Freshman Follows a Music and Engineering Path to Medicine

Posted on November 4, 2022
Thomas Becnel

University of South Alabama student Paul Nguyen at a piano at Laidlaw Performing Arts Center on campus. data-lightbox='featured'
Paul Nguyen is studying music and electrical engineering at the University of South Alabama. “After studying all day, music helps me release all of that. It’s definitely freeing, but if you want to play at a high level, you have to concentrate. There’s a lot of discipline,” he said.

#FreshmanFocus is a series of stories on incoming students at the University of South Alabama.

Paul Nguyen grew up in Beaverton, Oregon, just outside Portland, so he thought he might study engineering on the West Coast.

Instead, he crossed the country to enroll at the University of South Alabama. He’s a pre-med student with a double major of music and electrical engineering.

Nguyen never visited Mobile before coming to South, so he’s still adjusting to the culture and climate.

“I knew it would be hot and humid, but I didn’t know it would rain so much,” he said. “There was a lot of rain in Portland, but it’s different – cold and miserable. Even the rain culture is different. Nobody there carries umbrellas. They all wear rain jackets.”

After Nguyen’s mother, Teresa Tran, immigrated from Vietnam, she lived in Mobile and earned a degree in mathematics and statistics from South in 1990. That connection led to his college choice, especially after a successful audition for the music program.

“South offered me some good financial aid, but it really came down to my mom graduating from here,” he said. “She was the one who told me about South Alabama. She liked the idea of me going to an institution she trusted.”

Were you nervous about your piano audition for South?

“I’m always a little nervous before a performance. Because it was online, a Zoom call, I got to play on my own piano, and that helped. I think I played Beethoven’s ‘Tempest’ sonata and Ravel’s ‘Sonatine.’”

How does college life compare to high school?

“It’s busier, for sure. I don’t know that it’s harder, but you do have to train yourself in time management. I came from a really competitive high school, Westview High School, and we had a lot of Advanced Placement classes, so I was able to start college in Calculus III.”

What do you do in your free time?

 “I listen to some K-pop, a group called DPR. Sometimes, with my friends, I play a videogame, Teamfight Tactics, which is a spinoff from League of Legends. It’s like a board game on a computer, and you try to make a team to fight other boards. I think I reached the top 800 players on the continent.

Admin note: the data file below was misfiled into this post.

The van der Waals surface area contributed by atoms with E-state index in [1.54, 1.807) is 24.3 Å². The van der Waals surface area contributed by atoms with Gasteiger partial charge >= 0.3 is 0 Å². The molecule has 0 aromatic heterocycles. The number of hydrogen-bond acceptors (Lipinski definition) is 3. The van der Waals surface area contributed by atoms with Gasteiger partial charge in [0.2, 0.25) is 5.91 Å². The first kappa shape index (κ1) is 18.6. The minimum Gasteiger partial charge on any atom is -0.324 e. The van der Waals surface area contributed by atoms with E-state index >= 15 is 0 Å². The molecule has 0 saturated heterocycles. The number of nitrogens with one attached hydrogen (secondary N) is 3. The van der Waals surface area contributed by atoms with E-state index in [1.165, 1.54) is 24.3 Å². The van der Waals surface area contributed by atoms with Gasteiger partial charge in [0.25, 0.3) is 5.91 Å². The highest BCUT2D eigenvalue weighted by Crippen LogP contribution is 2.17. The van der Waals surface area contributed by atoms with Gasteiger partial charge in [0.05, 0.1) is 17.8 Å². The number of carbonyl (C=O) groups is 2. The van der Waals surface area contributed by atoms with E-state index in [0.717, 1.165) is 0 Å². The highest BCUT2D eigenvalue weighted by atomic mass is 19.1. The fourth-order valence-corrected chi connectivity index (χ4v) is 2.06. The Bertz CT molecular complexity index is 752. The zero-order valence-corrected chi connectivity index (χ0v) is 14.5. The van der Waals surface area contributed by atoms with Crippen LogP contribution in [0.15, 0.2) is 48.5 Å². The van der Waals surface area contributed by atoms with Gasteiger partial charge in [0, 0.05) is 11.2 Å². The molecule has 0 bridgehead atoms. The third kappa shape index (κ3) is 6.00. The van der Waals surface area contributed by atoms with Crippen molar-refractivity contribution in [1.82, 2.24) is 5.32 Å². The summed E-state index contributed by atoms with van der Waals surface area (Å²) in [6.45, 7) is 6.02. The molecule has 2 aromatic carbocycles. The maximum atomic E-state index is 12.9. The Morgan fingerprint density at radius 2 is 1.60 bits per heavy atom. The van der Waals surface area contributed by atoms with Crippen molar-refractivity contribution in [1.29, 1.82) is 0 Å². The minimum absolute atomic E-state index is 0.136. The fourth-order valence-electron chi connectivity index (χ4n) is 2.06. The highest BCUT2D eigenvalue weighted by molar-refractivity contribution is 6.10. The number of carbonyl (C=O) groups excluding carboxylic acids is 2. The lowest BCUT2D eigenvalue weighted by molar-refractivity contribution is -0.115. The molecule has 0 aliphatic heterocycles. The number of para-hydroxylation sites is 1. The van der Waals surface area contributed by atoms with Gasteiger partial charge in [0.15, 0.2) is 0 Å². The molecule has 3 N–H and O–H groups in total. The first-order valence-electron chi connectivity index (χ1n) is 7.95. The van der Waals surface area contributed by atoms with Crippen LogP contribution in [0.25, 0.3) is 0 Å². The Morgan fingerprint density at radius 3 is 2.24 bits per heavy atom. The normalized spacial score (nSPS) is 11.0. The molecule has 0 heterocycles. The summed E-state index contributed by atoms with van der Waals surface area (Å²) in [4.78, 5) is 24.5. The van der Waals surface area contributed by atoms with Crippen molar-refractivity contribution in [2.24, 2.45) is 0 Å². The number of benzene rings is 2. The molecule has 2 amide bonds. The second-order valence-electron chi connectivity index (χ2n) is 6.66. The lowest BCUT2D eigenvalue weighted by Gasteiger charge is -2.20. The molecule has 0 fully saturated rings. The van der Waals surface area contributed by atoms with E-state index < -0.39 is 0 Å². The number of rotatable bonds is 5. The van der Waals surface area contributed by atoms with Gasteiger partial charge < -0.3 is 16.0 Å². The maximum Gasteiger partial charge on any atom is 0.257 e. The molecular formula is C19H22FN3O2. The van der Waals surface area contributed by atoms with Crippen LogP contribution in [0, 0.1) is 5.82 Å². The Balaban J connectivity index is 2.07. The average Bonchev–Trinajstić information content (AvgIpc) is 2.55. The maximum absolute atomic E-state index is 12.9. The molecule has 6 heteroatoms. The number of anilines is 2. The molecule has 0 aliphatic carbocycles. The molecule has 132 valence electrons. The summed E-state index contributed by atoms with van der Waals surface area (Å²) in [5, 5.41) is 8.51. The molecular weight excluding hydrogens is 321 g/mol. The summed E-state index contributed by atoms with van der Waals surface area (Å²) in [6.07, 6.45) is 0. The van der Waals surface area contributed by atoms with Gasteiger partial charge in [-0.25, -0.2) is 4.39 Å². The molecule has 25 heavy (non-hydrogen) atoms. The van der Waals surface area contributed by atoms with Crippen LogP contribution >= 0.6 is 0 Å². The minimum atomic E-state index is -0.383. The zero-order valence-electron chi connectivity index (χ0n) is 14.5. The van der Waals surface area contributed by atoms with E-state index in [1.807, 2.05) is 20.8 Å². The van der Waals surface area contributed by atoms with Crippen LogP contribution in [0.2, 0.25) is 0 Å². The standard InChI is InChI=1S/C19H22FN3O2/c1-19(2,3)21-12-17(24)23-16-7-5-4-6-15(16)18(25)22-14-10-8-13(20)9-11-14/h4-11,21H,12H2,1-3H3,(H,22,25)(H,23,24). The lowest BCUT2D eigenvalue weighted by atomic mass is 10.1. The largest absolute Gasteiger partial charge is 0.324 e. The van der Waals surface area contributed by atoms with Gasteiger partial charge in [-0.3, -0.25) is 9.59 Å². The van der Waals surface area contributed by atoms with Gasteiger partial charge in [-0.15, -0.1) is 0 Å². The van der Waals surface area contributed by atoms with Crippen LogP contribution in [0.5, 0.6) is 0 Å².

“In high school, I did some swimming. Here, I swim laps at the Student Rec Center. I used to do a workout of 3,000 yards. Now, I try to do a mile. In the evenings, the pool is open until 8, if I get out of class in time.”

Have you gotten a chance to try Mobile culture and cuisine?

“I’ve been to a Florida beach, in Pensacola. I have a meal plan, so I usually eat in the cafeteria. And I’ve got a pressure cooker in my residence hall. Stir-fry, basically. Rice, eggs and soy sauce. I like to let the soy sauce evaporate so it soaks into the rice, and you get a smoky flavor.”

You’re studying music and electrical engineering. Are they completely different, or a lot alike?

“I feel like they’re different. Sitting down to do math or STEM homework is different from sitting down at the piano. After studying all day, music helps me release all of that. It’s definitely freeing, but if you want to play at a high level, you have to concentrate. I’m not playing to have fun. There’s a lot of discipline.”

You haven’t lost any of your love for music?

“When I was in high school, I found it kind of hard to practice. I would play maybe an hour a day. Now that I’m here, once I’m in the practice room, I can crank out three hours, easily. It’s like a different mindset.”

And you plan on going to medical school? What kind of physician would you like to be?

“I have a lot of family in radiology, so I’m looking at that, but I’m keeping my options open. Seeing what I like.”

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